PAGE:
Continuing last month’s topic of commissioning action lists (a.k.a. master issues logs, a.k.a. corrective action lists), I would like to focus on the items in those documents that deal with construction phase or acceptance testing “deficiencies.”
Whether one calls it a commissioning action list, a master issues log, a deficiency list, a corrective action list, etc., every commissioning project includes a matrix of items needing attention by someone on the project team. This table is the responsibility of the commissioning professional to create, maintain, and share with the team.
We’ve been working double time this month to produce not only the issue of ES before you now, but also the spring edition of Today’s Boiler. That is the official publication of the American Boiler Manufacturers Association, and it also gets a facelift as of this month, thanks to a redesign and the first phase of some editorial additions.
In the beginning, the goal is to enable the operations and maintenance staff to work with the system to give it the best chance to perform as designed. Later, the vision is a culture of continuous improvement that can withstand changes in technology and personnel. In between? Plenty of opportunity for thoughtful operations and standardized routines.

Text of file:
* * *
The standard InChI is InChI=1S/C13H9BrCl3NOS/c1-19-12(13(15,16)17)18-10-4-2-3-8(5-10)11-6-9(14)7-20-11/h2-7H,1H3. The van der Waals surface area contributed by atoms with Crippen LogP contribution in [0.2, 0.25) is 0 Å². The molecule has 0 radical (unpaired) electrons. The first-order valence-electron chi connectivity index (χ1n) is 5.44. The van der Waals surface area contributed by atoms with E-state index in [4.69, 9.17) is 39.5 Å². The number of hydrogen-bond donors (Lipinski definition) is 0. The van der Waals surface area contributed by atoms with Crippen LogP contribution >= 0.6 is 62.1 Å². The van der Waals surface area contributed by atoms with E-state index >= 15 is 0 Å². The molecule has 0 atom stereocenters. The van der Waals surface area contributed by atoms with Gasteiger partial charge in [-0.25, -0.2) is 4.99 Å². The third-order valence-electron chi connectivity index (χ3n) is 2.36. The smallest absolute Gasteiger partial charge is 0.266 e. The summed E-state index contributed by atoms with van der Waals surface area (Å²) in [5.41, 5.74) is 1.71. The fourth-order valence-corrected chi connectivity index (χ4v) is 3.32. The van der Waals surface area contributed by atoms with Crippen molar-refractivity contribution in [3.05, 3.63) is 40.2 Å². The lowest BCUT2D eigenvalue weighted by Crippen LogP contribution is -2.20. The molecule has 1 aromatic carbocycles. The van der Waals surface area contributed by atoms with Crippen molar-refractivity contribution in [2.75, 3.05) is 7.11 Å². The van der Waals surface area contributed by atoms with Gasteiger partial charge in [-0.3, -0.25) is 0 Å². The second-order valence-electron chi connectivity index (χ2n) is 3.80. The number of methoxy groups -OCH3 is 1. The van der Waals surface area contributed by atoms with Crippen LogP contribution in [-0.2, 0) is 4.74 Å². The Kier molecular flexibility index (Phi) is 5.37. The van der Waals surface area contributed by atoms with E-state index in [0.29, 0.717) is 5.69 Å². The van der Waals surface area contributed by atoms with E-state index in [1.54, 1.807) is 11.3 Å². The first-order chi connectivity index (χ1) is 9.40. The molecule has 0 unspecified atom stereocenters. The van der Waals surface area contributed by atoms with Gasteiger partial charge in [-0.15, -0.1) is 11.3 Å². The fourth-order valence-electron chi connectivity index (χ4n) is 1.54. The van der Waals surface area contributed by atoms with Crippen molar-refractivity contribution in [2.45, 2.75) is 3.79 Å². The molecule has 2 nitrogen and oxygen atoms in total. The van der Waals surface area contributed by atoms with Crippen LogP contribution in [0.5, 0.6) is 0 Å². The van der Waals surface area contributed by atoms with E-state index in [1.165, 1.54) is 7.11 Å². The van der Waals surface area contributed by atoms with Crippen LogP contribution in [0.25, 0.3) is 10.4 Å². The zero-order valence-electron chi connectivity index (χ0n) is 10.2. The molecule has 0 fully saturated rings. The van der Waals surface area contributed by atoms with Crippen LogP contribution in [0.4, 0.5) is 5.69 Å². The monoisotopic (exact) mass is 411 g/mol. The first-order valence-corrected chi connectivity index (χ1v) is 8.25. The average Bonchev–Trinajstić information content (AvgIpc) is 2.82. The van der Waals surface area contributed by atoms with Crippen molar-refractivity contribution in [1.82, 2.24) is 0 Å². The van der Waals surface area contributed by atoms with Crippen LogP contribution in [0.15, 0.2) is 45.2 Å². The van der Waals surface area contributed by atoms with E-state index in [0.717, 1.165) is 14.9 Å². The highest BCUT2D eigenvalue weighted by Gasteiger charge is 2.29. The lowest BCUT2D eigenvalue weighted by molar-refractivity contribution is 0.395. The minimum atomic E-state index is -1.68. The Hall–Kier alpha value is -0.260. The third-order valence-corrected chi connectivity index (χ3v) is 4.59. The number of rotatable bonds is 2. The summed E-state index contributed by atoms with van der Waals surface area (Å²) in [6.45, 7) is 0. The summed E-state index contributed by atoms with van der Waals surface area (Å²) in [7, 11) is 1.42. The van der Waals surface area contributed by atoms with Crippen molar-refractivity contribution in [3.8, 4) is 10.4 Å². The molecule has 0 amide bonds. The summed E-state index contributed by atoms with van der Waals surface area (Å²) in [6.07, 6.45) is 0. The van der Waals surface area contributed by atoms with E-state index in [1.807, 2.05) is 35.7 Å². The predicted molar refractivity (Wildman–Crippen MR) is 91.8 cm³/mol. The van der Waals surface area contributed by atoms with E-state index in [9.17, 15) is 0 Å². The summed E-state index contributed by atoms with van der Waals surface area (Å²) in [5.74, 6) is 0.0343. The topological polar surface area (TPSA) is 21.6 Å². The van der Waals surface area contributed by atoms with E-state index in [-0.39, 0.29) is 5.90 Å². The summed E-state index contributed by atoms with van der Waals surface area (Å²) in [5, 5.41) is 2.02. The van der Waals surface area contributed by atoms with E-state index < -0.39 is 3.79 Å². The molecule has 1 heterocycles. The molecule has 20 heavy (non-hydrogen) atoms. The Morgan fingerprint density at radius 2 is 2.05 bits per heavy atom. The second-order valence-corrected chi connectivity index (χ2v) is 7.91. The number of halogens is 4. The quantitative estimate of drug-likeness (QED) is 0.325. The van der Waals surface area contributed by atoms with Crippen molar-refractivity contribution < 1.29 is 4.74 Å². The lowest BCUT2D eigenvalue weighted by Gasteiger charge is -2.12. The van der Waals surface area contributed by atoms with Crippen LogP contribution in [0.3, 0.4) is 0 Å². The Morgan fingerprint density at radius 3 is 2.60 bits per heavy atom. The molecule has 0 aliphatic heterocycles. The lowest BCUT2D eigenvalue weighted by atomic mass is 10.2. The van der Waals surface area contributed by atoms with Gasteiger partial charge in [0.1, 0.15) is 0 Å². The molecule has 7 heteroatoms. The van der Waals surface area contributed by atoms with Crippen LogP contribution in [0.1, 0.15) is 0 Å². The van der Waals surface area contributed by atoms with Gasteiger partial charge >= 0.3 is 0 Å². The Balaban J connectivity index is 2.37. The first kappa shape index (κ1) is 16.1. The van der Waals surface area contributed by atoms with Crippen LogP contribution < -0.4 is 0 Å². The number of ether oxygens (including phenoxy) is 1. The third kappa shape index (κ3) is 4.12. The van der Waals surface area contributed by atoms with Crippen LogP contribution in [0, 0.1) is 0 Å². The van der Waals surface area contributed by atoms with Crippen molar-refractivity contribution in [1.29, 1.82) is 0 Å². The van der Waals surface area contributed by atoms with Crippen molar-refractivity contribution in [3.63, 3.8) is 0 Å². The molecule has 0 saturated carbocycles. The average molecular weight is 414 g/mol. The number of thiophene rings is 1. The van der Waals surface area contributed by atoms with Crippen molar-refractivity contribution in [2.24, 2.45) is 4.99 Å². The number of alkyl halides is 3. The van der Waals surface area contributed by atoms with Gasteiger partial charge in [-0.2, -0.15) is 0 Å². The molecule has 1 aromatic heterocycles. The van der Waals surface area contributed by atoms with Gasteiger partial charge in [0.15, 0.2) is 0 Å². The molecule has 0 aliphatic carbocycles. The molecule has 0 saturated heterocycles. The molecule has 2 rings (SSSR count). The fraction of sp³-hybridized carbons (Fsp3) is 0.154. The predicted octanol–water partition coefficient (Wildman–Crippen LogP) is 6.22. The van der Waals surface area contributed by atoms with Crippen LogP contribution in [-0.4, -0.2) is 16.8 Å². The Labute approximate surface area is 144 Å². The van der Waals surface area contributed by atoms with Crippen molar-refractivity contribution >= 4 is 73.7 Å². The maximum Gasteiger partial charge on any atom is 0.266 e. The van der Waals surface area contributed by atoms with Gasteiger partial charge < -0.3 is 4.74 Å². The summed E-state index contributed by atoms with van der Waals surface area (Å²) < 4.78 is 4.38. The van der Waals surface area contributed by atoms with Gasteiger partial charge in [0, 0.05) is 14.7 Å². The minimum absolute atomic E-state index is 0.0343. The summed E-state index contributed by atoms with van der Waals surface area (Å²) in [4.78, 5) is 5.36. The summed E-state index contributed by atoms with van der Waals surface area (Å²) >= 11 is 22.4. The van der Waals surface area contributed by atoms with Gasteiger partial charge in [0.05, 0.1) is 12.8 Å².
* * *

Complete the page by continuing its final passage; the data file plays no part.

What better time to talk about integrity than in a presidential election year. Certainly the perception of integrity within the building industry is much, much more low-key than the integrity of politicians, but it is the political environment that sets the bar for bad behavior.
This month’s Facility File will focus on the B2B April test for an HVAC application within a financial investment facility that is doubling its datacom room to accommodate a critical business environment.
Late last year (November and December, 2015) this column addressed the situation where a third-party commissioning professional is not by with the building owner until the last few weeks of construction.
Boiler Maintenance & Lifecycle Costs; Proper upkeep can seem like a high bar, but it's nothing compared to a drain on the budget, an avoidable full replacement, or an on-site incident, read more in January issue.